Tesla took a big wager when it decided to launch the Model 3. Being a vehicle intended for the mass market, the sheer gauge of the car’s manufacture was something that Tesla has not dealt earlier.
It took more time than anticipated and trip through “production hell,” but the Model 3 has now been ramped, with Elon Musk noting that manufacturing 5,000 of the vehicles for each week is now no big deal for Tesla.
The market’s reception to the Model 3 has been encouraging. The vehicle has been performing well in the United States, ranking among America’s top-selling passenger autos. In September alone, the Model 3 became the 4th top-selling vehicle in the US based on sales volume.
Based on income, the Model 3 was even more impressive, ranking first among passenger vehicles sold in the nation. Tesla does not appear to be planning on pulling back from its Model 3 push either, as the electric carmaker has begun rolling out shows of the vehicle to Europe and Asia this month.
In the midst of the obvious achievement of the Model 3 and Elon Musk’s high-stakes wager on the electric car, another class of vehicles has started to show notable signs of a decline — the plug-in hybrids. Plug-in hybrid electric vehicles (PHEV) are armed with both an electric engine and an internal combustion engine.
PHEVs have mostly served as the “gateway” vehicles for clients looking to make the jump to electric transportation. Being armed with a gasoline motor, owners need not worry about any of the initial drawbacks of pure EVs, such as limited range.
Plug-in Hybrid and Electric Vehicle Research Center director Gil Tal noted to a news agency that in a way, PHEVs are like the “training wheels” of the electric car movement. That said, Tal noted that as practical, capable EVs like the Model 3 emerge, customers may simply skip PHEVs and adopt all-electric cars instead.
“A full electric (car) is a much more elegant solution. It’s very simple to build and very low maintenance. It’s just a much more simple story. Plug-in hybrids are just the training wheels in the industry’s preparation for electric cars,” Tal said
In a way, the seeming demise of the PHEV appeared to have been forecasted by Elon Musk eight years ago. In an announcement to the media in the opening ceremony of the Fremont factory, Musk compared PHEVs to amphibians in the process of development. And just like amphibians, Musk noted that the number of PHEVs would probably decrease as the market moves into the full-electric period.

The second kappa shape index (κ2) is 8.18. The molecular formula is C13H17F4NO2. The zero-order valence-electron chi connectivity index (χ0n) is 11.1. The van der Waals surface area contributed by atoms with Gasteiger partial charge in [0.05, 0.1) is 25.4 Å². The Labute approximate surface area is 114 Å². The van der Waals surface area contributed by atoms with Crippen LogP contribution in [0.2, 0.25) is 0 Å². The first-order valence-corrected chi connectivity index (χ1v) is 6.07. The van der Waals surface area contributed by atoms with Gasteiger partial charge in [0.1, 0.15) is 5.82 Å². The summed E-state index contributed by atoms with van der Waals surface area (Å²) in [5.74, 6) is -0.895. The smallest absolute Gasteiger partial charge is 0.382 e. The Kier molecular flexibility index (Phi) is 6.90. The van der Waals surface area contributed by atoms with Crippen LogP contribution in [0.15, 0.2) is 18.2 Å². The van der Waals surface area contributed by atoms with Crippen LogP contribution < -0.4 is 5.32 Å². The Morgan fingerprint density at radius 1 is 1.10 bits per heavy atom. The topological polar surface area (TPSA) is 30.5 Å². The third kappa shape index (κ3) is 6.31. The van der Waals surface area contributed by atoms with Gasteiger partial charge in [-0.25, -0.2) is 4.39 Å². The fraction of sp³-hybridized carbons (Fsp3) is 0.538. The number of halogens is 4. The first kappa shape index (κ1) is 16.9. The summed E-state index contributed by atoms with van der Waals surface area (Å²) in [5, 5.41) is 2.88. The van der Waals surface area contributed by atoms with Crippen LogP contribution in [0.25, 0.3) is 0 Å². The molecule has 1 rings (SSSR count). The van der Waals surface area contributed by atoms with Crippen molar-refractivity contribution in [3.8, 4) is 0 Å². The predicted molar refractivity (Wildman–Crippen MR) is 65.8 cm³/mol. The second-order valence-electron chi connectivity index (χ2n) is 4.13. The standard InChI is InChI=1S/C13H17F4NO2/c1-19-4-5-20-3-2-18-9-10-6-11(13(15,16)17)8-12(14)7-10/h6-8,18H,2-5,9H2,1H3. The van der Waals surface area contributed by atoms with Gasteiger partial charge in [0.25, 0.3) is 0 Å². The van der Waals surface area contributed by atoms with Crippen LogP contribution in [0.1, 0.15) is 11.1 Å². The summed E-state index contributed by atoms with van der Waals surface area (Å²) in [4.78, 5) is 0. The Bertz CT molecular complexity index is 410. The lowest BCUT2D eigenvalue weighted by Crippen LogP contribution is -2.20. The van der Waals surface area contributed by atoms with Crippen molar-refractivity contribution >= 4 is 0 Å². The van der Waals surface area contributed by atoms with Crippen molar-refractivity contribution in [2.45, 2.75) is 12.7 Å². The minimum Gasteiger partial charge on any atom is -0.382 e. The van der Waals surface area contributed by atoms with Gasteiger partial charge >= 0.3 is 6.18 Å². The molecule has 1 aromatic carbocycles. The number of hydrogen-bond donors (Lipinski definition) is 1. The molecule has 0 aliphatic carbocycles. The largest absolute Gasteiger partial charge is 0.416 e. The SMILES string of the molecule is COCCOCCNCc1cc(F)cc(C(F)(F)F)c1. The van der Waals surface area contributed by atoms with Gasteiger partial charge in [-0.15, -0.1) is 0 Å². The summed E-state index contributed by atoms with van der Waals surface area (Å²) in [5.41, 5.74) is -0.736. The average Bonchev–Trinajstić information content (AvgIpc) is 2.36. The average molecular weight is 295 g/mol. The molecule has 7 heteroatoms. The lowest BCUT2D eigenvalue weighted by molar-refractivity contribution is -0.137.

“(PHEVs are) similar to an amphibian. In the transition from the oceans to land, initially, there were a lot of amphibians. Now there’s not that many amphibians. So the only reason you’d ever need that gasoline engine is if the battery pack does not have enough range, if the recharge times are really slow, and all those things will get solved. So there’s a medium-term role for a plug-in hybrid, but in our view, not a long-term role. I think there’s a role for plug-in hybrids today and there’s a role for electrics, but I think long-term, it all goes electric.”
The apparently impending death of the plug-in hybrid is not just the result of electric vehicles likeTesla’s Model S, 3, and X. Earlier this year, a Forbes report earlier this year noted that the efforts (or lack thereof) of manufacturers such as GM are partly to blame for the decline of PHEVs.
That said, GM appears to be taking its EV initiative seriously this time around. Earlier this month, for one, VP of global strategy Mike Ableson boldly declared during a press conference that GM is looking to “lead the industry in EVs sometime in the next decade or so.” The next years will determine if these words will be true.
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Categories: Automobile Industry